Moving past marketing

Says Stowe Boyd (in a post that has been re-tweeted a bit),

We need to move past the Cluetrain Manifesto, and acknowledge that what people are doing on the web is much, much more than conversing. It’s not just a chat room: it’s an entire culture under development, and the conversation is just the tip of the iceberg.

All due respect to Stowe and the RTers, the Cluetrain Manifesto didn’t say the Web was about conversing. What it said was,

A powerful global conversation has begun. Through the Internet, people are discovering and inventing new ways to share relevant knowledge with blinding speed. As a direct result, markets are getting smarter—and getting smarter faster than most companies.

These markets are conversations.

If you read down through that original Web page, or the book chapter titled Markets Are Conversations, you’ll find that Cluetrain is not only a brief against marketing in general, but that it’s a book about markets.

Somewhere back there, Jakob Nielsen told me that Cluetrain’s authors had “defected” from marketing, and sided with markets against marketing. Now that the world is thick with “conversation marketing” and worse, I’d say that’s more true than ever.

So, to set the record straight, “Markets are conversations” is a statement about markets. It’s about getting real. Not about getting talkative.

Of course, countless marketers have jumped on what they think is the clue train, and with lots of BS about “conversational” marketing. In the old days, we called this “sales”.

For what it’s worth (a lot, I hope), a 10th anniversary edition of Cluetrain is due out this summer. It’s the original with some more chapters added, including a couple by other folks who found Cluetrain useful. I hope it helps correct other misunderstandings as well.

Stowe’s post is about “unmarketing”, about which he says,

I think companies need to take several steps back, and rethink their own motivations, before attempting to grapple with the new motivations of an open web citizenry.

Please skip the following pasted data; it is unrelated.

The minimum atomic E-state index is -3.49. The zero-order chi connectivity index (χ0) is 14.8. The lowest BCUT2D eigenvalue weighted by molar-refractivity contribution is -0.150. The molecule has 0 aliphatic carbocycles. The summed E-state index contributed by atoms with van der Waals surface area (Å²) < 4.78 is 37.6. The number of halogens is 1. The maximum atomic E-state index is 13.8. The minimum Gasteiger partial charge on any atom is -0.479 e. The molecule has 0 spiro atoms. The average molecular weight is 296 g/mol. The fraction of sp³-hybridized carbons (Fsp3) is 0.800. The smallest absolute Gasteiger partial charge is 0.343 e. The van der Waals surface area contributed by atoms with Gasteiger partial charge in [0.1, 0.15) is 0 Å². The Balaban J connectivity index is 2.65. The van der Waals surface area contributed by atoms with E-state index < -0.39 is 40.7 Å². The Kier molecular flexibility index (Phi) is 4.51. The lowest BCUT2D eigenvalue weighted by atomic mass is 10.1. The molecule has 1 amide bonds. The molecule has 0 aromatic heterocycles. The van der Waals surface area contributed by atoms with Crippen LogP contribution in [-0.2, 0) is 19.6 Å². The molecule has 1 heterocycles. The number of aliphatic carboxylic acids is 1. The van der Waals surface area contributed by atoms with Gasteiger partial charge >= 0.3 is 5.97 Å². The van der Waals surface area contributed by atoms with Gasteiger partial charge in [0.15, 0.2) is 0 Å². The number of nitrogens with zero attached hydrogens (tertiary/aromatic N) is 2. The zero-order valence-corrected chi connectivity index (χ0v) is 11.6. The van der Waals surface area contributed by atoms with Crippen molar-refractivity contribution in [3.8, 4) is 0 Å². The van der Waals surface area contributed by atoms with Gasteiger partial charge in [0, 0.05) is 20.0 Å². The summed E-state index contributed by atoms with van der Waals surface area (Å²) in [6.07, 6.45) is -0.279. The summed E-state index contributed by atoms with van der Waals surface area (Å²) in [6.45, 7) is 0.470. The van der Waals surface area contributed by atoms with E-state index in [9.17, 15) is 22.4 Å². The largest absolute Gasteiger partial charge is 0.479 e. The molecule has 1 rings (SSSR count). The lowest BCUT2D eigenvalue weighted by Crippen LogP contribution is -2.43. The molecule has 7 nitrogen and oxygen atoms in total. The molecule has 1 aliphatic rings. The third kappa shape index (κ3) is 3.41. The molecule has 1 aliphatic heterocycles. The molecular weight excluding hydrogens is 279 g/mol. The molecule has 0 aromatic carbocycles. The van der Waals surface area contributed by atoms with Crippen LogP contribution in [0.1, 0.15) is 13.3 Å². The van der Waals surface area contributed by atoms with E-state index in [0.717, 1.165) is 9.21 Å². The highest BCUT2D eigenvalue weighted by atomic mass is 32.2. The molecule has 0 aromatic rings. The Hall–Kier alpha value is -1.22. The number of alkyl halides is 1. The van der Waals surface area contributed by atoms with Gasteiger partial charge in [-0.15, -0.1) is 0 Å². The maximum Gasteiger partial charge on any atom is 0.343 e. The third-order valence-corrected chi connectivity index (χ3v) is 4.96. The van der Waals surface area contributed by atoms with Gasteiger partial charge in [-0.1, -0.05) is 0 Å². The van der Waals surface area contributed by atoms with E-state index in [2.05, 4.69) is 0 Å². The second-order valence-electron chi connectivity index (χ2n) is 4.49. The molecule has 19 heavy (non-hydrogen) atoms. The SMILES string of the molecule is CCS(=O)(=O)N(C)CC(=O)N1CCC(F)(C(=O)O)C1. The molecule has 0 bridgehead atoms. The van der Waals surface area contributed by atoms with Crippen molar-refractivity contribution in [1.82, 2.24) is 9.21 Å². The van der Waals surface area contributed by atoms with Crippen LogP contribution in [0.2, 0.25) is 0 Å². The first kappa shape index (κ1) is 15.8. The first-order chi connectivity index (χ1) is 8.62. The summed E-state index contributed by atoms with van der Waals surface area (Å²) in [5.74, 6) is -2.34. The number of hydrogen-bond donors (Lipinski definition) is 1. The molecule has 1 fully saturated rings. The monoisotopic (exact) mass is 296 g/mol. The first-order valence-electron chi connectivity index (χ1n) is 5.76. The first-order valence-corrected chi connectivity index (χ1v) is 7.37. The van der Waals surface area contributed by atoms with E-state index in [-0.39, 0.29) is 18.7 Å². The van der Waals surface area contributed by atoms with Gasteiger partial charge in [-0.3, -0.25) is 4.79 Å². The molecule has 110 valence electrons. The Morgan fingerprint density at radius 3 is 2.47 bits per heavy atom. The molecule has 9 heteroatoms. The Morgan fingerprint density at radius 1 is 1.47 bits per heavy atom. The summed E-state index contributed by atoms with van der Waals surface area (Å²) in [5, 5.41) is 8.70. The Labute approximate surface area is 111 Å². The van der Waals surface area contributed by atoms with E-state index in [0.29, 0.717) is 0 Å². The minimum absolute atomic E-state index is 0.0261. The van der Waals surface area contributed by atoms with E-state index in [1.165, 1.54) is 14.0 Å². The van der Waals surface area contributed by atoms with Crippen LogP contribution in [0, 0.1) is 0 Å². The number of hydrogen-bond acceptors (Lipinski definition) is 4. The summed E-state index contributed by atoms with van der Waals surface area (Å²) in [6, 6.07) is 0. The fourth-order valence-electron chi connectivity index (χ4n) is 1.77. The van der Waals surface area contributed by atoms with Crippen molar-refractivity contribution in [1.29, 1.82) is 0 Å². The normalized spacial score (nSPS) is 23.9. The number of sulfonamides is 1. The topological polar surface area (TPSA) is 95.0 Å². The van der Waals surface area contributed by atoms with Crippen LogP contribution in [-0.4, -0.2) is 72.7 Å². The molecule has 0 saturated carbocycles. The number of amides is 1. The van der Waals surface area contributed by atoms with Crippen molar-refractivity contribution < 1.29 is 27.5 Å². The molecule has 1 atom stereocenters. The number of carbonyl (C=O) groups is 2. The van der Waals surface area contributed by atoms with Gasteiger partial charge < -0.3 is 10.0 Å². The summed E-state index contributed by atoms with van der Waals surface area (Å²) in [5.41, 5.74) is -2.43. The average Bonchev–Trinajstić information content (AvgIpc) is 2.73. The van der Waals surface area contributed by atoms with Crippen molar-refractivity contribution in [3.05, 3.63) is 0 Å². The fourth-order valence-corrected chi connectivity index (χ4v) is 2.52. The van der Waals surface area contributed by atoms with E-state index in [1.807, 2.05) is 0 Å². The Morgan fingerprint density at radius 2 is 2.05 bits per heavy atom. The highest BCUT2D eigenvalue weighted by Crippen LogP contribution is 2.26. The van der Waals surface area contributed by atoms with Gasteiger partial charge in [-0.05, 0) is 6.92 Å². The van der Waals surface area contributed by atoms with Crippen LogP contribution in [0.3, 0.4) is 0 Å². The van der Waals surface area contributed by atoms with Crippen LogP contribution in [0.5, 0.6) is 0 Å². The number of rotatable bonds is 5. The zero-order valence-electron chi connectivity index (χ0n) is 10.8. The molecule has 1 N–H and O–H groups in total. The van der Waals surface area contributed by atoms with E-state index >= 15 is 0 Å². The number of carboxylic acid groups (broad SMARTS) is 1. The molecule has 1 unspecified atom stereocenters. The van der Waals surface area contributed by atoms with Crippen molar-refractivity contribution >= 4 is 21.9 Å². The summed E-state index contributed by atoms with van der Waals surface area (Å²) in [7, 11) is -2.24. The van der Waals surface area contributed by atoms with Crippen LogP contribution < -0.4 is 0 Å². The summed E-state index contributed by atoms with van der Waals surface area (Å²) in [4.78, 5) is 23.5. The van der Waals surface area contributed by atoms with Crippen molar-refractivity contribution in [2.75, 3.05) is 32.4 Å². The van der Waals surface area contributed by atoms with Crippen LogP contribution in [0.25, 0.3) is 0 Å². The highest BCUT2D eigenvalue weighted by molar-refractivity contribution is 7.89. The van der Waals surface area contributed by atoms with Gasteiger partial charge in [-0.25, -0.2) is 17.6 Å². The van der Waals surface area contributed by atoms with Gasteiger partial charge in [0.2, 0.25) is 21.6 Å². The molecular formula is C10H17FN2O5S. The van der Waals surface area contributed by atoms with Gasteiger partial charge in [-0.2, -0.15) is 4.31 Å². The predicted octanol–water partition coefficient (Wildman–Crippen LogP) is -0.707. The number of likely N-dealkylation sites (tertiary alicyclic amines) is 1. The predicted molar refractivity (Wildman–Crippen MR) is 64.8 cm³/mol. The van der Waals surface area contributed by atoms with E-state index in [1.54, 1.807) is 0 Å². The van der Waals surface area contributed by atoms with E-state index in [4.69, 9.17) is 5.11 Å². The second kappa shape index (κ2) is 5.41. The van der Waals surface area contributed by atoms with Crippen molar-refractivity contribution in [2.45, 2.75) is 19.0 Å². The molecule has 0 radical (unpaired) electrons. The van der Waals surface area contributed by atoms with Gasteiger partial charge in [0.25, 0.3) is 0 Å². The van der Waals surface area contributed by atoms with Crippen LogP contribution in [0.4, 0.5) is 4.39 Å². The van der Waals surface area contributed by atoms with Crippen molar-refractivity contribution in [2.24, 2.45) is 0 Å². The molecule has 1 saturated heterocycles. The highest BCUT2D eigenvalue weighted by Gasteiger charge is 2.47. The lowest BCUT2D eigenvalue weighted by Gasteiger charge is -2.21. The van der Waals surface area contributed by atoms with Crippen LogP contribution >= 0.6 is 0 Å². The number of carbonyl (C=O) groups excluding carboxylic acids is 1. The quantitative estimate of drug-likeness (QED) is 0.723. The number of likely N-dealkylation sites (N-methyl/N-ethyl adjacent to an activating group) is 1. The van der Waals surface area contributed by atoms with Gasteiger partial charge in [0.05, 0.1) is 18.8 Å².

First to be reconsidered — a la Cluetrain — is that markets are not what they used to be, where relatively passive consumers were messaged ‘to’. It has become an overused maxim that markets are conversations, which trivializes what is going on in the web, actually, and props up the notion of markets.

That stuff is right on. Bravo. But Stowe follows that with the first item I quoted. That’s where he — and everybody who thinks Cluetrain is just about “conversing” — goes off the rails.

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  1. Kristine Lowe’s avatar

    Looking forward to the new chapters:-)

  2. Tom O'Brien’s avatar

    Hi Doc:

    I read Stowe’s post – and I think this is largely a semantic argument. I am a Cluetrain fan from way back – and I understand it the way you to. It is about people connecting to each other across time and space. It isn’t about talking at people or especially about conversational marketing.

    Smart marketers are figuring out how to be useful and relevant to the communities that care about their brands. This is not conversational marketing – it is about forming human, helpful connected relationships.

    Just yesterday I put up a blog post arguing that communities don’t care about brands – – and I think it supports your argument.


  3. Jon McLeod’s avatar

    Fantastic post! I was having a similar discussion today with a small-bussiness newspaper editor, covering everything from misunderstandings to misuses of online media. Thanks for posting a well-thought and concise commentary!


  4. Chris Locke’s avatar

    Stowe wrote…

    “A more considered response would likely focus on supporting Edglings efforts to create meaningful relationships with others, taking some sort of role in the activities that they participate in online, and affiliating with the aspirations that they have. There is a lot of room in there to explore, but it is all pretty far away from advertising and promotion, which still seems to be the center of gravity for online marketing, at the moment.”

    Yes, great idea! In 2001, I wrote an entire book on that subject. It’s called Gonzo Marketing: Winning Through Worst Practices.

  5. Keith McArthur’s avatar

    Doc – Wanted to give you a heads-up that tomorrow (April 28) is the day bloggers around the world are using to commemorate the 10-year anniversary of Cluetrain in the cluetrainplus10 project. The idea is 95 bloggers each reflecting on one of the 95 theses.

    Chris Locke is participating and – if you’d like to join – there are still some theses available on the cluetrainplus10 wiki. If not, I hope you enjoy the reading!

  6. Mike Warot’s avatar

    I think the benchmark for anything that we adopt in the future should be:

    Did I learn anything new from my time spent using X?

    If not… why not? Was it close? How could it be done slightly differently, to yield much better results?

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